Middle Eastern oil is one energy dependency. Another, looming in the future, could be a growing array of wind turbines, situated along the Eastern Seaboard, manufactured by European companies and feeding electricity to nearby American cities. That's what government and industry experts are trying to avoid -- a new addiction.
The effort here to roll out an offshore wind industry is accelerating, but major gaps are still stopping turbine builders from opening U.S. facilities that could supply East Coast states with homemade blades, towers and nacelles. Experts expressed confidence in the United States' ability to establish a strong offshore wind manufacturing sector, and also anxiety about the steps that aren't being taken to get there.
The United States has yet to plant its first turbines in the seafloor, while Europe widens its lead, adding 1-megawatt every day on average, according to its industry group. Europe's offshore winds now produce a total of 1,471 megawatts, the amount of electricity produced by a very large coal-fired power plant.
"If we don't get on the ball and do it, the Europeans are going to do it," Bob Thresher, a wind power expert with the National Renewable Energy Laboratory, said of turbine manufacturing. "They'll gain all the experience, and they get the privilege of selling us all their equipment. So sitting on our butts and doing nothing is just gonna cost us."
An industry in search of a workload
To people like Thresher, the United States needs to hurry up and allow someone to build the first wind facility in the ocean. That, in all likelihood, would be Cape Wind, a 130-turbine project proposed 5 miles off the coast of Massachusetts. It has been stuck in regulatory quicksand for eight years -- a signal that has not helped to attract manufacturers or financing sources.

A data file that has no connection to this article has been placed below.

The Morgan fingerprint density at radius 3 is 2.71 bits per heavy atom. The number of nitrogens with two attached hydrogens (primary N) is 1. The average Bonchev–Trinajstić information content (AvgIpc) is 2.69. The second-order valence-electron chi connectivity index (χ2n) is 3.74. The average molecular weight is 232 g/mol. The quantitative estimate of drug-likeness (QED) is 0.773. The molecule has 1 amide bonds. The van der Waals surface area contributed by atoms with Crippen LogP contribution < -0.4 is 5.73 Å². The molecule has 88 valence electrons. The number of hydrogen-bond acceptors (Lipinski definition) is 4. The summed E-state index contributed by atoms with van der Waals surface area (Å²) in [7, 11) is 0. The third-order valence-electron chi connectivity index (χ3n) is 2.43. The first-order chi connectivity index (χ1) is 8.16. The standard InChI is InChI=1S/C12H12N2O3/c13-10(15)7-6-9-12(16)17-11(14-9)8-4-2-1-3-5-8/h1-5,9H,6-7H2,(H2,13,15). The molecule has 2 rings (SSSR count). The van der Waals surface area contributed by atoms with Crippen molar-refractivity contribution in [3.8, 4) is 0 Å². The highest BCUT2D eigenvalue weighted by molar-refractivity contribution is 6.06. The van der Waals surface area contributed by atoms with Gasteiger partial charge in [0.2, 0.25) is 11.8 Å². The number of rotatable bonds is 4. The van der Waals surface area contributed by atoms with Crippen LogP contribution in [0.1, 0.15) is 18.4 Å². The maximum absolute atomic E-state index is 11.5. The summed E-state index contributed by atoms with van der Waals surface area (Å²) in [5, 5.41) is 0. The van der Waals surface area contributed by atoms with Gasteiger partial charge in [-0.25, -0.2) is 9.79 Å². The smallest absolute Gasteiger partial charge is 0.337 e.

"They need to see there's a critical mass of megawatts that are sort of in the pipeline or committed," Greg Watson, the top renewable energy advisor to Massachusetts Gov. Deval Patrick, said of parts builders. "You're not going to make a commitment to build a manufacturing facility unless you have some sense that there's going to be a workload, or an anticipated number of projects."
"We've had some frank discussions" with manufacturers, he added. "They might give you a quote that they need to see five or six more Cape Winds in the pipeline."
Others say the bar is higher. Jim Lanard, managing director of Deepwater Wind, which has three offshore projects proposed in Rhode Island and New Jersey, said manufacturers want to see a decade-long outlook promising that 1,000 turbines will be installed.
"Instead of sending our dollars to countries that export oil, we're now going to send our dollars to countries that export offshore wind equipment," Lanard warns. "It's billions of dollars being sent overseas. That's thousands of jobs."
The U.K. is ready now, not the U.S.
Offshore advocates hope the United States won't repeat its mistakes of three decades ago, when it watched Europe overtake it as the onshore turbine-making headquarters of the world. To make a fast push toward cornering the offshore market, the country needs to establish a nationwide requirement on utilities that makes them use more renewable energy, several industry and government experts said.
That would turn eyes toward the East Coast, where land-based wind farms are hard to site, but where strong offshore winds are blowing near big cities that could use the electricity.
"It reflects a national will towards having a percentage come from renewables," Bob Gates, senior vice president of Clipper Windpower Inc., said of a national renewable energy standard.